'I haven't got you a present, today will be your present' F says. 'What do you want to do?'
I thought and the place that popped into my head was the Tate St Ives. We had tried to go there on my birthday but it was closed while they changed exhibitions. F is Cornish and had never been. I have lived here some time and I have never been. So today was to be the day. With S in tow.
Perhaps an art gallery focusing on the more modern is the best place for a non-academic very kinasthetic boy. But I didn't care. It was MY day. So off we went.
The museum was smaller than I expected. Four decent sized galleries and a fifth room that will be hard to describe. The entrance to the museum is via a circular space specifically designed to capture the sounds and amplify them so that you can hear the crash of waves clearly. The galleries are on the second floor. The fifth and most special gallery has a mezannine that connects the second floor galleries. It follows the half of the curve of the entrance and has a two storey high wall of glass giving an incredible view of the bay. The frames and supports of the entrance way frame different parts of the view.
Aside from the building, the contents weren't really our thing. Although I like geometric art, that on show by Ben Nicholson just didn't speak to me. The colours were drab and somehow the shapes he chose didn't sit in a balanced way. When he painted landscapes I found his style irritating as he obviously had the skill to paint properly. I am just not enough of a modern art appreciator to really appreciate anything that doesn't tick my pretty bix I guess.
There was also some pottery on display. The final gallery contained works by an artist in residence called Luke Frost. His paintings were deceptively simple. Canvases painted all in one colour with a thin stripe of colour, down the middle, or on the edges or across the middle. Many of these lines are actually two lines of similar colour, next to each other. He has carefully selected his colours so that they really, really stand out and the lines seem unaturally bright. Canvases were arranged singly or in groups, flat on the walls or bent into corners. The effect of them was dazzling.
Given the size of the museum we had a fair bit of time left on the meter. So we decided to go for a walk and we found ourselves heading towards the island. It isn't actually an island but it is very close to being one. There is the remains of an old battery that used to contain three guns and a scientific observation post. On the very top there sits a walled terrace with a step fall from it on three sides. On this terrace there sits a tiny chapel dedicated to St Nicholas. The site of this chapel is said to be where St Ia landed when she sailed from Ireland in a corracle or ivy leaf (!). It is from her that St Ives takes it's name.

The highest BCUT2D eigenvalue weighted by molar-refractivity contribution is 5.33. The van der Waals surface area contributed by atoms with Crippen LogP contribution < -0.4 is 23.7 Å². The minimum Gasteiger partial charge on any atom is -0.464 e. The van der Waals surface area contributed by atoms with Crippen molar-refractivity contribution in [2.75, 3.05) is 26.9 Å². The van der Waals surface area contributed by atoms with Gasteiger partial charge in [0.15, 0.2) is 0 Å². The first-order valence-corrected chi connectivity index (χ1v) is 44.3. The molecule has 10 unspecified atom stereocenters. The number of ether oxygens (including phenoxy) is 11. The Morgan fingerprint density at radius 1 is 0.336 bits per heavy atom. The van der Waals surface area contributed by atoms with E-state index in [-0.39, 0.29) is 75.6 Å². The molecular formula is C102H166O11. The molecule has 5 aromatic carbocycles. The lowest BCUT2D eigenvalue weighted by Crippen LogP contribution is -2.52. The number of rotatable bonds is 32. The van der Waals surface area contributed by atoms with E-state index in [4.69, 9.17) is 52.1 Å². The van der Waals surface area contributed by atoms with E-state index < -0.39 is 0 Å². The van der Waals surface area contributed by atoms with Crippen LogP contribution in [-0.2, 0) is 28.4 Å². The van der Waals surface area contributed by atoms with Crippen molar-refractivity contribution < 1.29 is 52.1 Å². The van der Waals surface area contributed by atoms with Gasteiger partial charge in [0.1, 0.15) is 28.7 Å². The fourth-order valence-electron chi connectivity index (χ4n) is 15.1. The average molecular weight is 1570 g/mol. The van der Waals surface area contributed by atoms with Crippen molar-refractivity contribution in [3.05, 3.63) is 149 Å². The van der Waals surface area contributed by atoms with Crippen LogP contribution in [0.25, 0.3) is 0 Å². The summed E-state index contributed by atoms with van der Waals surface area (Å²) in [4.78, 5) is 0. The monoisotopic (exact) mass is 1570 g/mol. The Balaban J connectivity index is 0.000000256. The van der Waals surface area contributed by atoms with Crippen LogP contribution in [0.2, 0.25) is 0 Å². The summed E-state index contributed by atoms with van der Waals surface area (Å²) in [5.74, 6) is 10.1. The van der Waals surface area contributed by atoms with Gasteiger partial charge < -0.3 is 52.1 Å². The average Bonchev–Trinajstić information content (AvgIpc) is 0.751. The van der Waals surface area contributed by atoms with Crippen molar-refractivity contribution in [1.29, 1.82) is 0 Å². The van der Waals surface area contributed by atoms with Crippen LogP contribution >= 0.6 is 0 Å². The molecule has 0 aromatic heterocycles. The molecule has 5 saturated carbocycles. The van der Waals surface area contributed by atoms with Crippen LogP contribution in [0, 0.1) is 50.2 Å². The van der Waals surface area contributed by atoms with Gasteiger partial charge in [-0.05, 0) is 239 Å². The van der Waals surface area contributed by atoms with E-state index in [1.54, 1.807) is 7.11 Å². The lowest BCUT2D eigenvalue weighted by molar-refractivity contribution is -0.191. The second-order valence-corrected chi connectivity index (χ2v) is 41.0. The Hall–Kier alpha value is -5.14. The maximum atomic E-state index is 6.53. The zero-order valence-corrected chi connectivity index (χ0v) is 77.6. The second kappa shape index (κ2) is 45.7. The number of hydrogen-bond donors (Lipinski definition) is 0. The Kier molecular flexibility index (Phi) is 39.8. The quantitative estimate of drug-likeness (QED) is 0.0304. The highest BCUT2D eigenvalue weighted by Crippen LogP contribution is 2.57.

The Island was home to an ancient settlement and the chapel is dedicated to fishermen. It feels like a pagan site, sat atop this semi-island, surrounded by the sea. It would have been an obvious choice for a settlement, defended by the sea and the rocks, with a good harbour. The peak of the hill would have been where they would have gone to worship. This community would have felt very connected to the sea. If St Ia landed here and gave her name to the town, why is this chapel not named for her? because it had an earlier connection?
From St Ives you can gaze across Gwithian Bay to Godrevy Lighthouse where we went last week. It is a special place, not just to fishermen but to artists, hence the Tate choosing to place a museum there. It's narrow streets of fisherman's cottages crouch together criss crossed with alley ways and walkways and cut throughs. The shops are full of art and the town is a mecca for tourists. Surfers love it to. On one side of the island is Porthmeor Beach and on the other there is the tiny (comparitively) cove of Porthgwidden, then the harbour with it's beach and finally Porthminster.View from the Tate's balcony across the rooftops of St Ives and Gwithian Bay to the headland of Godrevy and the lighthouse.
I never go there in the summer unless I have to but out of season it is lovely....
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